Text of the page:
“Bellevue was once home to the largest railroad terminal on the Nickel Plate Road and we’re excited to honor the history of our community by bringing these iconic machines back together,” said Chris Beamer, Mad River president. “It will be the first time since 2013 that the 765 has operated at the Museum and we’re eager to collaborate with our friends from Fort Wayne to welcome hundreds of visitors to our community.”

Featuring steam-powered caboose rides, cab rides, hands-on experiences, dinner and breakfast buffets, and an exclusive night photo session featuring the 765 and 757, this event is ideal for railroad fans and families alike. Click here to purchase tickets.

The Berkshire-type locomotive emerged as one of the most technologically advanced and popular locomotive designs in the 20th Century and is most associated with the New York, Chicago & St. Louis Railroad, commonly known as the Nickel Plate Road. The high-speed, high-horsepower Berkshires were heralded as “the engines that saved a railroad,” and were a common sight along the railroad line between Fort Wayne, Indiana, Bellevue, Ohio, and across the Nickel Plate system.

Nickel Plate Road steam locomotive no. 765 was originally placed on display in Fort Wayne, Indiana as a monument to a railroad elevation project and later restored to operation by the Fort Wayne Railroad Historical Society in 1972. Since then, the 765 has become one of the most popular railroad attractions of its kind in the world, welcoming passengers and visitors from all 50 states and six countries.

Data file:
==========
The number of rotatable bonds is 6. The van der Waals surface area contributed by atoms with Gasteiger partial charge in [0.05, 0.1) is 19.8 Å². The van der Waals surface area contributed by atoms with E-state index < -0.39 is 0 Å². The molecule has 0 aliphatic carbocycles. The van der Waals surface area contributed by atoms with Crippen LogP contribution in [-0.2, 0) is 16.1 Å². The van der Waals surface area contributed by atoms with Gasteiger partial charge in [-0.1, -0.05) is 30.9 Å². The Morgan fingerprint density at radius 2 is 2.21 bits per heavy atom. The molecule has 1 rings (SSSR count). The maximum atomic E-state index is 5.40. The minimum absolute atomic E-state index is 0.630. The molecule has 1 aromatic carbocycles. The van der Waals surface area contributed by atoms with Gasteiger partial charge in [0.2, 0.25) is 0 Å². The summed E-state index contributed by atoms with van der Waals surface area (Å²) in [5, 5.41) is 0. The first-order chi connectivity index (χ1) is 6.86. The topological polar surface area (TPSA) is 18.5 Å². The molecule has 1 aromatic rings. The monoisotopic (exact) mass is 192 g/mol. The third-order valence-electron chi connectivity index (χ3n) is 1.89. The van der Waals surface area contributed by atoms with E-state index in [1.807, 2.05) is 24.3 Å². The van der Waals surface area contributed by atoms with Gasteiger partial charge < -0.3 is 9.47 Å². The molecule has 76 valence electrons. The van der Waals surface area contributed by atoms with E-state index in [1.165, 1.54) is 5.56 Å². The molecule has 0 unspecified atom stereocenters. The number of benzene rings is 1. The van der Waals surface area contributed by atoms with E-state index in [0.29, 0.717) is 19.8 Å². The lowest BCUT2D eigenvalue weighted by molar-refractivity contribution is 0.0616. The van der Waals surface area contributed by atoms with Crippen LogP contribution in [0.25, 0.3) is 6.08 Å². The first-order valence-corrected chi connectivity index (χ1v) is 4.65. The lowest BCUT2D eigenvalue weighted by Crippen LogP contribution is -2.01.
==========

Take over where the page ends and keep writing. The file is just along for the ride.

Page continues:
Out of 80 Berkshires built for the Nickel Plate, six of these engines were preserved after the railroad transitioned to diesel locomotives. After efforts to find a home for it in Bellevue did not materialize in the late 1960s. the 757 was relocated to the Railroad Museum of Pennsylvania (RRMPA) in Strasburg, Pennsylvania. Thanks to the tireless advocacy of Mad River volunteers, the RRMPA agreed to transfer ownership of the 757 to Mad River in 2019. Soon after, the engine had its very own homecoming in Bellevue for permanent display where it joins over 50 pieces of railroad equipment and historic displays. Plans call for the locomotive to be cosmetically restored.